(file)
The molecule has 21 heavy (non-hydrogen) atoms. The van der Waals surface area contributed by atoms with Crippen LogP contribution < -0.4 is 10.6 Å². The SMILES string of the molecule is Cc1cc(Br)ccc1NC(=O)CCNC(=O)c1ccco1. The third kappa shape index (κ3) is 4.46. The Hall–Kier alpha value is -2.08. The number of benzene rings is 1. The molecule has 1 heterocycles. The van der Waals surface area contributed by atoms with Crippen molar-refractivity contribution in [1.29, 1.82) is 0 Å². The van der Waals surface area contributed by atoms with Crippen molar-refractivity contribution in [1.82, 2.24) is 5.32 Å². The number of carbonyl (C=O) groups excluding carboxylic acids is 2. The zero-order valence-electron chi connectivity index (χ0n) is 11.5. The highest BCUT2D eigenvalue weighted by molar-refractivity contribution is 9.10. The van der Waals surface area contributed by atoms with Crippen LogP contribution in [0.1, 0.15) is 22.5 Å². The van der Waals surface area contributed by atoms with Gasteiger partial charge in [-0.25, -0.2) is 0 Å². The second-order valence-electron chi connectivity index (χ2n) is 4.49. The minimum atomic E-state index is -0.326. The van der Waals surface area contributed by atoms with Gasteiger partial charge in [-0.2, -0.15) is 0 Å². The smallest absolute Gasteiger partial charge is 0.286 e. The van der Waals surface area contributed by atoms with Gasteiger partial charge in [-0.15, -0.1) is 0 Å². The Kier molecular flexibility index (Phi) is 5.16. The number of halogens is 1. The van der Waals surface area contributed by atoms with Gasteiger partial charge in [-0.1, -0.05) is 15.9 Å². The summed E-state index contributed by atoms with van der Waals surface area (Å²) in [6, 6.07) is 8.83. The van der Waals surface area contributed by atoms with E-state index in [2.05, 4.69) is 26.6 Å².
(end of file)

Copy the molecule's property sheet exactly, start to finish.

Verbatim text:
The molecule has 21 heavy (non-hydrogen) atoms. The van der Waals surface area contributed by atoms with Crippen LogP contribution < -0.4 is 10.6 Å². The SMILES string of the molecule is Cc1cc(Br)ccc1NC(=O)CCNC(=O)c1ccco1. The third kappa shape index (κ3) is 4.46. The Hall–Kier alpha value is -2.08. The number of benzene rings is 1. The molecule has 1 heterocycles. The van der Waals surface area contributed by atoms with Crippen molar-refractivity contribution in [1.29, 1.82) is 0 Å². The van der Waals surface area contributed by atoms with Crippen molar-refractivity contribution in [1.82, 2.24) is 5.32 Å². The number of carbonyl (C=O) groups excluding carboxylic acids is 2. The zero-order valence-electron chi connectivity index (χ0n) is 11.5. The highest BCUT2D eigenvalue weighted by molar-refractivity contribution is 9.10. The van der Waals surface area contributed by atoms with Crippen LogP contribution in [0.1, 0.15) is 22.5 Å². The van der Waals surface area contributed by atoms with Gasteiger partial charge in [-0.25, -0.2) is 0 Å². The second-order valence-electron chi connectivity index (χ2n) is 4.49. The minimum atomic E-state index is -0.326. The van der Waals surface area contributed by atoms with Gasteiger partial charge in [-0.2, -0.15) is 0 Å². The smallest absolute Gasteiger partial charge is 0.286 e. The van der Waals surface area contributed by atoms with Gasteiger partial charge in [-0.15, -0.1) is 0 Å². The Kier molecular flexibility index (Phi) is 5.16. The number of halogens is 1. The van der Waals surface area contributed by atoms with Gasteiger partial charge in [-0.1, -0.05) is 15.9 Å². The summed E-state index contributed by atoms with van der Waals surface area (Å²) in [6, 6.07) is 8.83. The van der Waals surface area contributed by atoms with E-state index in [2.05, 4.69) is 26.6 Å².